SBIRT in Theory and Practice

The Crosstown Center building at Boston University Medical Campus.

Crosstown Center at Boston University Medical Campus.

Our goal as an Institute is to contribute to evidence-based research and translate findings into practice and policy.  By disseminating best SBIRT practices, our trainings work to ultimately improve patient care by influencing change in the quality of conversations health care professionals have regarding behavior change topics and create an institutional-wide cultural shift toward patient-centered care.

Our collaboration with the BU School of Public Health and Boston Medical Center enable us to offer enriching training experiences.  Trainees receive hands-on experience delivering the Brief Negotiated Interview (BNI), a motivational interviewing-based conversation designed for fast-paced medical encounters,  in the busiest 24-hour Level 1 trauma center in New England.  Furthermore, they have the opportunity to witness Active Referral to Treatment (ART) in action through observing the Project ASSERT Collaborative SBIRT model, a peer in-reach hospital-based program designed to provide comprehensive care and prevention for patients.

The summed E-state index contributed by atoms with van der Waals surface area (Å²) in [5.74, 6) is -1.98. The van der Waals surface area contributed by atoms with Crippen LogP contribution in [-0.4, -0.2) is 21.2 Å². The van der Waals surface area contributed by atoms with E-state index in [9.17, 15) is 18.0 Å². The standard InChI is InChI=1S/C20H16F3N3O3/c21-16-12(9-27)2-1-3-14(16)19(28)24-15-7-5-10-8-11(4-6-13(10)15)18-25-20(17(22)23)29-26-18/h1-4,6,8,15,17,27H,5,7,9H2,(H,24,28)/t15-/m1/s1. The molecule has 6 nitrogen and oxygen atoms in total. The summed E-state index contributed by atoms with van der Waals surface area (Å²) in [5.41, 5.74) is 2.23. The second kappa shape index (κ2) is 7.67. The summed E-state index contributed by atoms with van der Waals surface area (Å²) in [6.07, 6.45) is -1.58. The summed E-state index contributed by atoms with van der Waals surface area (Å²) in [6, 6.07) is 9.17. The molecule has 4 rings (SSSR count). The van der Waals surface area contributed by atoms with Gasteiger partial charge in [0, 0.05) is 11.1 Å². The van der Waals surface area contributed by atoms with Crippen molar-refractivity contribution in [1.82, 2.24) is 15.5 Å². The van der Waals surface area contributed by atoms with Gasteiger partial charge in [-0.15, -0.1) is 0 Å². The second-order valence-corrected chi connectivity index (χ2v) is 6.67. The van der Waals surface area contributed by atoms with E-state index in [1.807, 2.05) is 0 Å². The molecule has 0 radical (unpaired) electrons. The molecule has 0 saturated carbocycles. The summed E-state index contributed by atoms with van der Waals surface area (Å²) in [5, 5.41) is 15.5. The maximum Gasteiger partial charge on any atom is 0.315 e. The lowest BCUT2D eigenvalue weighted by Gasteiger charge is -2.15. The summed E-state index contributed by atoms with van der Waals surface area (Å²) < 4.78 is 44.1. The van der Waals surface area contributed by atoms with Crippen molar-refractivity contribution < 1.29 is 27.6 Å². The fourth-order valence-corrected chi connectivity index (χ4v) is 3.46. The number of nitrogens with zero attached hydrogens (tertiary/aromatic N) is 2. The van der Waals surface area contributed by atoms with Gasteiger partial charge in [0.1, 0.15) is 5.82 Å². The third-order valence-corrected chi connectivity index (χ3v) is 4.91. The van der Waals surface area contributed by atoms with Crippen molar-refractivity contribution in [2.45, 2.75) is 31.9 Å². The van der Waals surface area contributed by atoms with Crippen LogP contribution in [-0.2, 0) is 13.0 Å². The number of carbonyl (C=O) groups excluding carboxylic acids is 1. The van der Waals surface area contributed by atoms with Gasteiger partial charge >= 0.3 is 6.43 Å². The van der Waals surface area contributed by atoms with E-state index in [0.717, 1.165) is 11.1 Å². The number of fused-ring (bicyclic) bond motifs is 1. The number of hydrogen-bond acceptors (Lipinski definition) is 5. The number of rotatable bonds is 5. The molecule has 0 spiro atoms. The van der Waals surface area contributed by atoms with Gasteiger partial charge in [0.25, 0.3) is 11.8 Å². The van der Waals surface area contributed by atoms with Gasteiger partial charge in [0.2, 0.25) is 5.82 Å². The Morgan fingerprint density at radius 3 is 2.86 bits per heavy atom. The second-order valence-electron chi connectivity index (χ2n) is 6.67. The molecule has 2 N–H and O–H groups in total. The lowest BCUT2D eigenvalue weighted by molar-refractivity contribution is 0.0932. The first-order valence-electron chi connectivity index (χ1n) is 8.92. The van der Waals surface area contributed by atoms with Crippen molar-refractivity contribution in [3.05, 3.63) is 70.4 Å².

Contact us with any general questions you have.  To discuss training or consulting options for yourself or your organization, Request an SBIRT Training, or Request SBIRT Program Assistance.

For More on SBIRT in Our Area:

SBIRT Featured in Boston University School of Public Health Newsletter

SBIRT at Boston Medical Center, Department of Emergency Medicine

SBIRT in Massachusetts (Bureau of Substance Abuse Services)


Acknowledgments: Our screening was based on the work of Drs. Thomas Babor (AUDIT), Harvey Skinner (DAST), Cheryl Cherpitel and John Knight (CRAFFT), and the National Institute of Alcohol Abuse and Alcoholism low risk guidelines from The Physicians’ Guide to Helping Patients with Alcohol Problems.  The Brief Negotiated Interview for adults was developed in consultation with Drs. Stephen Rollnick and William Miller.